US state executes convict despite appeals
After a contentious clemency campaign for Troy Davis in Georgia, US supreme court denies last-ditch stay of execution.
Last Modified: 22 Sep 2011 03:22

Troy Davis, a convicted murderer, has been executed in the US state of Georgia after the US Supreme Court denied a last minute stay which would have stopped the lethal injection.

The high court had asked Georgia to stop the execution just before 7pm, when it had been planned.

After an hours-long review, the court unanimously ceded their recommendation to an earlier decision by Georgia's Board of Pardons and Paroles to execute Davis, an African American who was sentenced to death in 1991 for the killing of Mark MacPhail, a 27-year-old white police officer.

The execution occurred at 11:08pm local time (03:08 GMT) on Wednesday.

According to witnesses who spoke at a press conference immediately after Davis was given a cocktail of drugs that ended his life, Davis's last words to those administering the execution were: "May God have mercy on your souls and may God bless your souls."

They said he also told the family of the slain officer that he was innocent - a claim he maintained since his arrest.

Advocates for Davis had collected more than 650,000 petition signatures begging the state of Georgia to let Davis live beyond Wednesday, and haf received support from people as widely reaching as the pope, a former FBI director, congressional representatives and Hollywood stars.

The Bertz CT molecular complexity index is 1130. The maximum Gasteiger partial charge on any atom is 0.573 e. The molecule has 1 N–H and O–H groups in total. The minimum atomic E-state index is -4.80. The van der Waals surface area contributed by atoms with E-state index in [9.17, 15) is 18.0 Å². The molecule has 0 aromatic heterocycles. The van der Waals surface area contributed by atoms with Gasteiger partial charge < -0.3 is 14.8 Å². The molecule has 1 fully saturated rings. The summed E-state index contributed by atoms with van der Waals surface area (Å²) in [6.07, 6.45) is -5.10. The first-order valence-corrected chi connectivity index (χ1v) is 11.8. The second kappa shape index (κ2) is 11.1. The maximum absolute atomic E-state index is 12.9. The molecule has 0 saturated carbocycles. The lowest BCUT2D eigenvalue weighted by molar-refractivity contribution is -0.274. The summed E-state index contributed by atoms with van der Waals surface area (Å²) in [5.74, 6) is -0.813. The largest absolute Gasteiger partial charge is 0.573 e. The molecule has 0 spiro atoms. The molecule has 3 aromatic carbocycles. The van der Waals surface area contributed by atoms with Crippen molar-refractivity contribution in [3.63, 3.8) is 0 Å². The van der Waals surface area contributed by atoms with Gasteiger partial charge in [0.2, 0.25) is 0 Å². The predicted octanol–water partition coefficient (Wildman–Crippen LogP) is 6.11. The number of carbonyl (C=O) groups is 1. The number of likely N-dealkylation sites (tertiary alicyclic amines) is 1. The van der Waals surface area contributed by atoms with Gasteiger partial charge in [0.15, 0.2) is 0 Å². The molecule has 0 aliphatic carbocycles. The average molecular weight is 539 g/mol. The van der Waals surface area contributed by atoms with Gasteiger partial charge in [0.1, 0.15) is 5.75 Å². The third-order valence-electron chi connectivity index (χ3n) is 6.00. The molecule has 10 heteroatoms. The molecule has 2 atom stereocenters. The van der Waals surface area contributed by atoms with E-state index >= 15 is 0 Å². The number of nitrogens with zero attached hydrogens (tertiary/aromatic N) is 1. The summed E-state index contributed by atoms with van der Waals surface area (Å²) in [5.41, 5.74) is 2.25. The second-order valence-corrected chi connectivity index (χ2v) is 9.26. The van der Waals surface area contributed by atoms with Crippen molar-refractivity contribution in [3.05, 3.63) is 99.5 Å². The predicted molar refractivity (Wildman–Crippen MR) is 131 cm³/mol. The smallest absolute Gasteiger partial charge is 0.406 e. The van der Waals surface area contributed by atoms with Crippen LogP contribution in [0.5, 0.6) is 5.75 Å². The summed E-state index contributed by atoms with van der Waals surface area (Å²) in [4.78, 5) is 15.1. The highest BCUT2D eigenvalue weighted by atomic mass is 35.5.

The support was so wide reaching because of claims that there was "too much doubt" in the case against Davis.

Seven of the nine witnesses who testified against Davis in his 1991 trial later changed their testimony, and two witnesses said they saw another man - who originally blamed Davis for the killing - pull the trigger.

Georgia's pardon board

The previous day, Georgia's board of pardons rejected a last-ditch clemency bid from Davis.

The five-member Board of Pardons and Paroles spent Monday hearing from Davis's supporters, prosecutors and the family of the victim before issuing its verdict on Tuesday.

"The board has considered the totality of the information presented in this case and thoroughly deliberated on it, after which the decision was to deny clemency," a written statement said. It did not disclose the vote breakdown.

The victim's widow and adult children were due to attend the execution, while Davis' family was not allowed inside the facility.

"We've been here three times before," Anneliese MacPhail, the mother of the slain police officer, said. "We are ready to close this book and start our lives. This has been a long haul."

Davis had captured worldwide attention after his supporters raised concerns that he was a victim of mistaken identity.

Several of the witnesses who helped convict Davis at his 1991 trial later backed off their testimony or
recanted. Others who did not testify say another man at the scene admitted to the shooting.

MacPhail, the victim, had been working nights as a security guard when he intervened to defend a homeless man in a brawl in a Burger King car park in Savannah, Georgia and was shot in the heart and the head at point-blank range.

There was no physical evidence tying Davis, who was 20 years old at the time of the murder, to the crime.

Davis' execution was the fourth in four years in the state of Georgia.

Al Jazeera and agencies
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